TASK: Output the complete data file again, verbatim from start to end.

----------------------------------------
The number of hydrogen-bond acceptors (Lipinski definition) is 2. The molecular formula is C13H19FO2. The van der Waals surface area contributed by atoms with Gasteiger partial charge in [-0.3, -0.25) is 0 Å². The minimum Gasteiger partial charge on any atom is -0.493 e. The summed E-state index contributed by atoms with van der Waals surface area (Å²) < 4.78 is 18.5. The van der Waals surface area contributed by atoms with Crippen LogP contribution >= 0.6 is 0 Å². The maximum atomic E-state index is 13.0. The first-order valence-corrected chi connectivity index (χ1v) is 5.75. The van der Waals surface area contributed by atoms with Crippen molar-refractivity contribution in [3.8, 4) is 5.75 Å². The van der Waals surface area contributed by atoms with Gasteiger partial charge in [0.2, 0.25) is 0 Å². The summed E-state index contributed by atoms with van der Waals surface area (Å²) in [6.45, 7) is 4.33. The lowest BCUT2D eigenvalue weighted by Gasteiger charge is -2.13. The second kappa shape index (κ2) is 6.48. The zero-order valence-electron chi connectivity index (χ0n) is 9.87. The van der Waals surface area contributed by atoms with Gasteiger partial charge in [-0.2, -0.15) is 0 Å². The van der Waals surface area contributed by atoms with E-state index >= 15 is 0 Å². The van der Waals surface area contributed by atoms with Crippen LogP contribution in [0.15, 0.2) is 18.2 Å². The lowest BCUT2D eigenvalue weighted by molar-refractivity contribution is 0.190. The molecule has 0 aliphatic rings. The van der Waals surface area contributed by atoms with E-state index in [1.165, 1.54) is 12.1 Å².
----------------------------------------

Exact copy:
The number of hydrogen-bond acceptors (Lipinski definition) is 2. The molecular formula is C13H19FO2. The van der Waals surface area contributed by atoms with Gasteiger partial charge in [-0.3, -0.25) is 0 Å². The minimum Gasteiger partial charge on any atom is -0.493 e. The summed E-state index contributed by atoms with van der Waals surface area (Å²) < 4.78 is 18.5. The van der Waals surface area contributed by atoms with Crippen LogP contribution >= 0.6 is 0 Å². The maximum atomic E-state index is 13.0. The first-order valence-corrected chi connectivity index (χ1v) is 5.75. The van der Waals surface area contributed by atoms with Crippen molar-refractivity contribution in [3.8, 4) is 5.75 Å². The van der Waals surface area contributed by atoms with Gasteiger partial charge in [0.2, 0.25) is 0 Å². The summed E-state index contributed by atoms with van der Waals surface area (Å²) in [6.45, 7) is 4.33. The lowest BCUT2D eigenvalue weighted by Gasteiger charge is -2.13. The second kappa shape index (κ2) is 6.48. The zero-order valence-electron chi connectivity index (χ0n) is 9.87. The van der Waals surface area contributed by atoms with Gasteiger partial charge in [-0.2, -0.15) is 0 Å². The van der Waals surface area contributed by atoms with E-state index >= 15 is 0 Å². The van der Waals surface area contributed by atoms with Crippen LogP contribution in [0.15, 0.2) is 18.2 Å². The lowest BCUT2D eigenvalue weighted by molar-refractivity contribution is 0.190. The molecule has 0 aliphatic rings. The van der Waals surface area contributed by atoms with E-state index in [1.165, 1.54) is 12.1 Å².